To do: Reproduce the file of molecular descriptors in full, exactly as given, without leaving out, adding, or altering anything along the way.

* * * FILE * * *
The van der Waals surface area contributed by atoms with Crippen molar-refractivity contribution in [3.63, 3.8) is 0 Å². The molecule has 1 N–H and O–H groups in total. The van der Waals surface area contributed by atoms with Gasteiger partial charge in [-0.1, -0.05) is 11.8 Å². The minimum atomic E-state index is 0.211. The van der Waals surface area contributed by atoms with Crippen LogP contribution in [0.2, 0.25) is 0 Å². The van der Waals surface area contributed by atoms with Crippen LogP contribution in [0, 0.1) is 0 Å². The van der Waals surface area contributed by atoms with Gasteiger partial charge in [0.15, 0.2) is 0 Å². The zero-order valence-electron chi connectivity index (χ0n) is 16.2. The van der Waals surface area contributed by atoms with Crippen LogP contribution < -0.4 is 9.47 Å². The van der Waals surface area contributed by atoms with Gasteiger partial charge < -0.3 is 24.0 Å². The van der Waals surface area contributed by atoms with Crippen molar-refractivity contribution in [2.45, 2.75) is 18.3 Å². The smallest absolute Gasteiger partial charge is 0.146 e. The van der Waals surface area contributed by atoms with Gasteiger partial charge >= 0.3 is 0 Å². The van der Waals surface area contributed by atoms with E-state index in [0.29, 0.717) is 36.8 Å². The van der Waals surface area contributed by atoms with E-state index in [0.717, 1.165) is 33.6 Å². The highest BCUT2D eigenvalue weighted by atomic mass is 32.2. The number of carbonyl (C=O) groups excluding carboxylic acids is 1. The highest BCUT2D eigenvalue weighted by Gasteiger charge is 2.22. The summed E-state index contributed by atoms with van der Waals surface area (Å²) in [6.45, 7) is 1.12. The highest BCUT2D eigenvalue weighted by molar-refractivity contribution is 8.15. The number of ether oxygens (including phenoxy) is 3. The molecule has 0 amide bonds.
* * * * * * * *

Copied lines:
The van der Waals surface area contributed by atoms with Crippen molar-refractivity contribution in [3.63, 3.8) is 0 Å². The molecule has 1 N–H and O–H groups in total. The van der Waals surface area contributed by atoms with Gasteiger partial charge in [-0.1, -0.05) is 11.8 Å². The minimum atomic E-state index is 0.211. The van der Waals surface area contributed by atoms with Crippen LogP contribution in [0.2, 0.25) is 0 Å². The van der Waals surface area contributed by atoms with Crippen LogP contribution in [0, 0.1) is 0 Å². The van der Waals surface area contributed by atoms with Gasteiger partial charge in [0.15, 0.2) is 0 Å². The zero-order valence-electron chi connectivity index (χ0n) is 16.2. The van der Waals surface area contributed by atoms with Crippen LogP contribution < -0.4 is 9.47 Å². The van der Waals surface area contributed by atoms with Gasteiger partial charge < -0.3 is 24.0 Å². The van der Waals surface area contributed by atoms with Crippen molar-refractivity contribution in [2.45, 2.75) is 18.3 Å². The smallest absolute Gasteiger partial charge is 0.146 e. The van der Waals surface area contributed by atoms with Gasteiger partial charge >= 0.3 is 0 Å². The van der Waals surface area contributed by atoms with E-state index in [0.29, 0.717) is 36.8 Å². The van der Waals surface area contributed by atoms with E-state index in [0.717, 1.165) is 33.6 Å². The highest BCUT2D eigenvalue weighted by atomic mass is 32.2. The number of carbonyl (C=O) groups excluding carboxylic acids is 1. The highest BCUT2D eigenvalue weighted by Gasteiger charge is 2.22. The summed E-state index contributed by atoms with van der Waals surface area (Å²) in [6.45, 7) is 1.12. The highest BCUT2D eigenvalue weighted by molar-refractivity contribution is 8.15. The number of ether oxygens (including phenoxy) is 3. The molecule has 0 amide bonds.